Hailing originally from Chicago but now based in the Czech Republic, MASTER may just be one of those great, long recording Metal bands you’ve barely heard of, and judging by their output that’s a shame. Their biography is long and there’s no need to flesh it out here, suffice to say Paul Speckmann (bass, vocals) is and always has been the backbone of MASTER, and what he and fellow bandmates exude on “The Human Machine” is some disgustingly filthy Death Metal in the vein of MALEVOLENT CREATION and DECEASED, and it is a thing of horrible beauty. Putting their own speedy and ugly spin on such a formula, MASTER have produced a real gem of an album here. Chunky riffs dispatched with precision and just enough crunch is expertly buttressed with a punchy, organic rhythm section which culminates in a well written, played and thoroughly enjoyable sortie into Deathland.
The opening title track has what is sorely missing from many of today’s ‘Death-Metal-xyz-‘core: a terse opening followed with a sumptuous blazing DM riff that puts to shame every break-down ever recorded. Following this is the powerhouse song “It's What Your Country Can Do For You”, which seamlessly blends these components again; cracking mountainous riffs which slide from the hasty to almost sludge like intensity, fusing power and flair all in one. Speckmann also has one grimy, throaty vocal attack that leaves you feeling covered in viciously spewed spittle, all the while preaching his version of disillusionment through venomous barbs. What works so well on “The Human Machine” is the raw sound of the production, casting aside what we have become used to from almost every well and semi well-known Metal label these days. All the way through the album the band are given room to breathe and expand in what is an obviously organically brutal way, which again hails back to older and terribly missed days of Metal yore. Like the aforementioned DECEASED, “The Human Machine” while fierce also has its own internal feeling sway and groove. Nothing feels pushed on you here by any technical necessity or contemporary musical leanings; MASTER just splay you with their natural ability and desire to hammer out plain, and because of its older feel, stunningly refreshing Death Metal. Not every newer band of this genre grates (see THE RED CHORD) but as oxymoronic as it seems, “The Human Machine” feels almost new in its older affectations.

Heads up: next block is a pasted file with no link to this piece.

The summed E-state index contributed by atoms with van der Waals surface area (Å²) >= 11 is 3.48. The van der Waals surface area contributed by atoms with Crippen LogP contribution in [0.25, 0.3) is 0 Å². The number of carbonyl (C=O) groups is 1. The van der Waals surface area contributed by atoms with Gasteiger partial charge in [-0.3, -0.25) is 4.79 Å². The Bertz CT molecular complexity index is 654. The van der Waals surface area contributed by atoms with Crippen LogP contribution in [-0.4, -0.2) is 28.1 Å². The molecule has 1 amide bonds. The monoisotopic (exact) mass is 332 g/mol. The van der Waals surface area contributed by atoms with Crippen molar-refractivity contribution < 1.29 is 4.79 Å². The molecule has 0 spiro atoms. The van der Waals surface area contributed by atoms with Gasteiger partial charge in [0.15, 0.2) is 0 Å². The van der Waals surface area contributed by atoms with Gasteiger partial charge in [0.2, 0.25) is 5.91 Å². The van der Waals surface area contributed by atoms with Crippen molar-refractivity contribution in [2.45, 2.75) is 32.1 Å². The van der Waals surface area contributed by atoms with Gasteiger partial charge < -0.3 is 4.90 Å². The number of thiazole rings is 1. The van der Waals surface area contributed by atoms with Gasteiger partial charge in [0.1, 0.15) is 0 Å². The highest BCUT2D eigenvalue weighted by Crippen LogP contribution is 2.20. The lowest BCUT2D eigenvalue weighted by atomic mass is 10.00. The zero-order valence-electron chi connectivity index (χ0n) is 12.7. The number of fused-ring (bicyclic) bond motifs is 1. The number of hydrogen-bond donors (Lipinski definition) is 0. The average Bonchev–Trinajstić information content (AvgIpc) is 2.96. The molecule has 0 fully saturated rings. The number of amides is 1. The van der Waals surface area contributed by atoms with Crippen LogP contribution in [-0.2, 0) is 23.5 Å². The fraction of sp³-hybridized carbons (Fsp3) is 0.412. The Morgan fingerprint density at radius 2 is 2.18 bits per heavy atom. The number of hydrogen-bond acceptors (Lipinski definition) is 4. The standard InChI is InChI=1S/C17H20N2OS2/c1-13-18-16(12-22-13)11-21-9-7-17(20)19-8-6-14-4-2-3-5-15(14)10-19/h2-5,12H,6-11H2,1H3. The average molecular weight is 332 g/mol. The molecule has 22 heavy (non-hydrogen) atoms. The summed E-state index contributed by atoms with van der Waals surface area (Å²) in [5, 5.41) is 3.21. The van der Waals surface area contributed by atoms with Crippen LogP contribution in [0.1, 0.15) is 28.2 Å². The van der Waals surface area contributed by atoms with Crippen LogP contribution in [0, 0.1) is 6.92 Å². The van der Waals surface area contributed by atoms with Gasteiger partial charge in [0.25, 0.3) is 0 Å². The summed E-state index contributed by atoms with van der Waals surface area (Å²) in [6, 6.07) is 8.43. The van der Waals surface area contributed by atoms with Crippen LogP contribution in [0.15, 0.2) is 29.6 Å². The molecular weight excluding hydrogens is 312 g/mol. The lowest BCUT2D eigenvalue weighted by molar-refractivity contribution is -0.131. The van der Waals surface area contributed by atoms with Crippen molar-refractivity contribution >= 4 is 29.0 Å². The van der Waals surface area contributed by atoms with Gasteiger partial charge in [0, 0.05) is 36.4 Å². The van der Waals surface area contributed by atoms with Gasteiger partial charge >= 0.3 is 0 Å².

You can wax lyrical about your love of progressive Metal, the non-stop wankery of instrumental virtuosos and the seemingly endless barrage of technically proficient bands clamouring the metal scene right now, and at times I have been in that fold. But equally important is to have a band come along and kick the ever-living-shit out of you and remind you of why you love extreme Metal in the first place. MASTER, with this newest release does just that and it’s hard not to bathe in all its bleak splendour.
(Online October 7, 2010)